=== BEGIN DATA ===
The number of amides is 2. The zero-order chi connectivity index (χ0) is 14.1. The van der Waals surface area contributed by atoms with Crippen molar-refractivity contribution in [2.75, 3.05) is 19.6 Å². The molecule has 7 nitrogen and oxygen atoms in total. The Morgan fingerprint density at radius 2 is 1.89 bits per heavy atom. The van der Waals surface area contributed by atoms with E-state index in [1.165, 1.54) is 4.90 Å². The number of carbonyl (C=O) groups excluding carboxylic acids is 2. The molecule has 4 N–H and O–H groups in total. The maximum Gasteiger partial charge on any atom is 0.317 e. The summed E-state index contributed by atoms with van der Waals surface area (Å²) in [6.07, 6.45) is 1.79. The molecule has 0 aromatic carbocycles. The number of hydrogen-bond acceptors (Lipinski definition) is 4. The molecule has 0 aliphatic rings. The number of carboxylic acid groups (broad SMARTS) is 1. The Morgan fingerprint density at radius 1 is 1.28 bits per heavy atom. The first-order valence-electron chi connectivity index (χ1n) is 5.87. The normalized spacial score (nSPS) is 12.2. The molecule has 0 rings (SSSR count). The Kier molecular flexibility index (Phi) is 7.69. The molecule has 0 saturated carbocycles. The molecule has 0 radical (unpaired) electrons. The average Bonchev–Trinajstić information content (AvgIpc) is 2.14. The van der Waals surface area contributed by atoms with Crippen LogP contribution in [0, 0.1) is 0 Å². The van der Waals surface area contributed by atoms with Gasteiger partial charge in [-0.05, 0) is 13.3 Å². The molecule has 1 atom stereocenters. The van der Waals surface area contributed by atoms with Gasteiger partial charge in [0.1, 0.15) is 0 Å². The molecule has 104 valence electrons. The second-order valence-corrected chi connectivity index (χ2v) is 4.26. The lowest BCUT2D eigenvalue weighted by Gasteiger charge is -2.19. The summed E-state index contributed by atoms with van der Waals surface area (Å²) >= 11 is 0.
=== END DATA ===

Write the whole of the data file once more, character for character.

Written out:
The number of amides is 2. The zero-order chi connectivity index (χ0) is 14.1. The van der Waals surface area contributed by atoms with Crippen molar-refractivity contribution in [2.75, 3.05) is 19.6 Å². The molecule has 7 nitrogen and oxygen atoms in total. The Morgan fingerprint density at radius 2 is 1.89 bits per heavy atom. The van der Waals surface area contributed by atoms with E-state index in [1.165, 1.54) is 4.90 Å². The number of carbonyl (C=O) groups excluding carboxylic acids is 2. The molecule has 4 N–H and O–H groups in total. The maximum Gasteiger partial charge on any atom is 0.317 e. The summed E-state index contributed by atoms with van der Waals surface area (Å²) in [6.07, 6.45) is 1.79. The molecule has 0 aromatic carbocycles. The number of hydrogen-bond acceptors (Lipinski definition) is 4. The molecule has 0 aliphatic rings. The number of carboxylic acid groups (broad SMARTS) is 1. The Morgan fingerprint density at radius 1 is 1.28 bits per heavy atom. The first-order valence-electron chi connectivity index (χ1n) is 5.87. The normalized spacial score (nSPS) is 12.2. The molecule has 0 rings (SSSR count). The Kier molecular flexibility index (Phi) is 7.69. The molecule has 0 saturated carbocycles. The molecule has 0 radical (unpaired) electrons. The average Bonchev–Trinajstić information content (AvgIpc) is 2.14. The van der Waals surface area contributed by atoms with Crippen LogP contribution in [0, 0.1) is 0 Å². The van der Waals surface area contributed by atoms with Gasteiger partial charge in [-0.05, 0) is 13.3 Å². The molecule has 1 atom stereocenters. The van der Waals surface area contributed by atoms with Gasteiger partial charge in [0.1, 0.15) is 0 Å². The molecule has 104 valence electrons. The second-order valence-corrected chi connectivity index (χ2v) is 4.26. The lowest BCUT2D eigenvalue weighted by Gasteiger charge is -2.19. The summed E-state index contributed by atoms with van der Waals surface area (Å²) >= 11 is 0.